How Game Engines Work?

A screenshot from CryEngine tutorial of a video game character running up the mountain.

Screenshot from CryEngine’s tutorial.

In the world of video games, visually appealing the players isn’t always the high priority. No matter how intricate and detailed the art gets in a game, it all boils down to the core component of that particular game, which makes sure everything renders flawlessly on the player’s hardware without any crashes. This core component is called as the game engine. This edition of Geekswipe will shed some light on the subcomponents of a typical game engine and its working process.

Game engine is a framework

A game engine takes care of the graphics rendering, audio playback, AI control, logic, physics simulations, collision modelling, basic automation, garbage collection, API interfacing, and a lot other low-level functions with the help frequently used methods and libraries that are essential for a video game. Also, the game engine not only interfaces with all these modules in real-time but also manages and optimizes the memory as the game progresses. So it is basically a complex set of simple and constant functions that can be reused. In other words, it is a template or a framework for building games.


Let’s take a relatively modest game like Empire Earth example. The game has multiple layers in it that work together to render what you see on the screen. The graphical assets are usually the character models, object models, textures for these models, sound, music, and maybe some pre-rendered cutscenes.

When a player runs the game, the game engine loads all these assets and game data on to the computer memory. Once everything is loaded, the render engine processes the spatial coordinates of the game objects in real-time to render them on to the screen. In this process, the render engine uses pre-written algorithms and APIs like OpenGL or DirectX to interact with the GPU and map graphical elements on to the objects in real-time. Now the game engine has set the stage for the human player to make his move.

When the player makes a move, the networking component of the engine that has already interfaced with the input hardware (mouse and keyboard) constantly records the input and updates the position. The data would then be used to update the coordinates of the controlled polygons (the character that is being controlled by the player) relative to the game world. The game engine refreshes this data continuously and loops over to update all of its subcomponents with the new data.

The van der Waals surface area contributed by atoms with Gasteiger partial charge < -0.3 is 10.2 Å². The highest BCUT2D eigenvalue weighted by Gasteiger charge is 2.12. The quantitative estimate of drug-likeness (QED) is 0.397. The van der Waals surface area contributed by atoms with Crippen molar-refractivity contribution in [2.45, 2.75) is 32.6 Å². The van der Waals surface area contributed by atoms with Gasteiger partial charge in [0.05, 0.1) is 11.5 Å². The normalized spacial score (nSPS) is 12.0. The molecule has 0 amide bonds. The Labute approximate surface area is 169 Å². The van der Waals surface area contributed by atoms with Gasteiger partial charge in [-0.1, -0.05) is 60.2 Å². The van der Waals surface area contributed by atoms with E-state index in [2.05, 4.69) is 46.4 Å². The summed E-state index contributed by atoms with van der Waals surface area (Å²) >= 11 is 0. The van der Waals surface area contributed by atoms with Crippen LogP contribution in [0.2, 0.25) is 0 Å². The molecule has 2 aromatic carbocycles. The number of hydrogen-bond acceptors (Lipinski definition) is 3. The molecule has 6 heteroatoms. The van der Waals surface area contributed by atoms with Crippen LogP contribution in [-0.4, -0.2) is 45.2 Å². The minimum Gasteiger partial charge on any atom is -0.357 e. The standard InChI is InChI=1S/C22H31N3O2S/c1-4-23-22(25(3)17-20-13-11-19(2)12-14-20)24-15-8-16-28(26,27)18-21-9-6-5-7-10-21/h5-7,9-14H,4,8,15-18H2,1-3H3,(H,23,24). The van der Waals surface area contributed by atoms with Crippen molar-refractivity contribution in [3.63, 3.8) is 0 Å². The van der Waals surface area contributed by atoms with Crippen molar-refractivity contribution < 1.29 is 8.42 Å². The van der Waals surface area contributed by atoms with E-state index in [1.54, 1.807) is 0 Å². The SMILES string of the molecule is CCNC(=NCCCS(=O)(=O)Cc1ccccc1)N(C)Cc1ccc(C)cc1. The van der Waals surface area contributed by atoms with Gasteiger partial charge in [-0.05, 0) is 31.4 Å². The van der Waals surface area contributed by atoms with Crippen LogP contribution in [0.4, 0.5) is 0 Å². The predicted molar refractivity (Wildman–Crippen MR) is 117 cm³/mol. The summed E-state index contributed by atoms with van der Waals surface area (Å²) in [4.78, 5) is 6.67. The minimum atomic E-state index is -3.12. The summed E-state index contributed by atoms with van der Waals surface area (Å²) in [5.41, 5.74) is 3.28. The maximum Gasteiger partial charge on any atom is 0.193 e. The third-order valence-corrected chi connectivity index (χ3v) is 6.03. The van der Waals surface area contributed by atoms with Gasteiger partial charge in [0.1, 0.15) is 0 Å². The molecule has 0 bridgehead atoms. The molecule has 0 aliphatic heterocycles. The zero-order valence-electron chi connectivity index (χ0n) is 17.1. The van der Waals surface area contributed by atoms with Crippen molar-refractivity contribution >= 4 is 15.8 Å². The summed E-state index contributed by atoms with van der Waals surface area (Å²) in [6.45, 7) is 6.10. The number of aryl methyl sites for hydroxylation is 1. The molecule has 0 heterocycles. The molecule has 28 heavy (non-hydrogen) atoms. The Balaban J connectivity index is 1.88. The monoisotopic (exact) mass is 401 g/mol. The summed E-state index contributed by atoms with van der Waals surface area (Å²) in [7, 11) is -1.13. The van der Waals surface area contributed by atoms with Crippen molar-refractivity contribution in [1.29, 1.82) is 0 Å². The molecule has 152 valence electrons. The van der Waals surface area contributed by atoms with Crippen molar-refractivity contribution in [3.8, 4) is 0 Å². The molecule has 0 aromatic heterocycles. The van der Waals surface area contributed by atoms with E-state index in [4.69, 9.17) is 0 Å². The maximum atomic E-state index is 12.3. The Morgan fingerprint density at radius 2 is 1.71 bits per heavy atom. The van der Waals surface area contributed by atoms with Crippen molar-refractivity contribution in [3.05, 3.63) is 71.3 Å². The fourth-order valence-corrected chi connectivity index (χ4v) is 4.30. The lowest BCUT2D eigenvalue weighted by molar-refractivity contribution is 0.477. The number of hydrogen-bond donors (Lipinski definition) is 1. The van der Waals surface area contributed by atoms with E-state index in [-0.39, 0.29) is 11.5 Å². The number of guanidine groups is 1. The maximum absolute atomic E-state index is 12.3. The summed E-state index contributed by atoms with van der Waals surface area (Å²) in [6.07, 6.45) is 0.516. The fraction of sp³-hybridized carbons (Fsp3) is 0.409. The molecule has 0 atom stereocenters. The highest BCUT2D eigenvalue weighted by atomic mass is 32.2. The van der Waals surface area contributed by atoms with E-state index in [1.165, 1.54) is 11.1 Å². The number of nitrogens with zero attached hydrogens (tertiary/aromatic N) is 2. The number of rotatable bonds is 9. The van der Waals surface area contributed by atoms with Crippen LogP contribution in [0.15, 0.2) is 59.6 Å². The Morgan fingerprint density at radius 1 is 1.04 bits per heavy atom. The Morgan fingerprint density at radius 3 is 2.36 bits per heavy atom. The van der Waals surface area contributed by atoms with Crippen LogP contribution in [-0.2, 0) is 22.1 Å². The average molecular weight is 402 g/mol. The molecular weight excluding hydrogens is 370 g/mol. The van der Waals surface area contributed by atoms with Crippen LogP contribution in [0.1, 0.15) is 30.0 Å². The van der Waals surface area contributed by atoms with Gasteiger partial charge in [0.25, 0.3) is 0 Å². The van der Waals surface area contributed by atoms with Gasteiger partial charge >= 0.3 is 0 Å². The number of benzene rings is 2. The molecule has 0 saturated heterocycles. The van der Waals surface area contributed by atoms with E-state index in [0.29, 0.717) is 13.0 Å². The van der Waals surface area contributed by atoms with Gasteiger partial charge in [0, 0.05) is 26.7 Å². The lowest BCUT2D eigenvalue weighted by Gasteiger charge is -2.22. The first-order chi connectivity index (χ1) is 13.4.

The physics engine on the other side works with the stream of data to emulate a realistic response, seamlessly integrating it to the changing dynamics. The audio engine supplements the realism by emulating three-dimensional sounds or effects along with the character movement.

As the game begins to progress, new components like AI would come into play as well. Location-based scripts (saving, checkpoint, cutscenes) would kick in too. New assets will also be loaded based on the variations in the scene.

As all of this is happening, a game engine would also be performing its vital task — optimizing the memory by allocating and deallocating the memory for what needs to be rendered, while still maintaining a continuity by keeping track of all the changes that happen in real-time.

The above process is just a general working of a simple game engine. Modern game engines like Unity or Unreal Engine works in a much more complicated way with a wide class of components and libraries. You can explore the complexity of these game engines, as they are open source and well-documented projects.

This post was first published on February 9, 2014.


Karthikeyan KC

Aeronautical engineer, dev, science fiction author, gamer, and an explorer. I am the creator of Geekswipe. I love writing about physics, aerospace, astronomy, and python. I created Swyde. Currently working on Arclind Mindspace.

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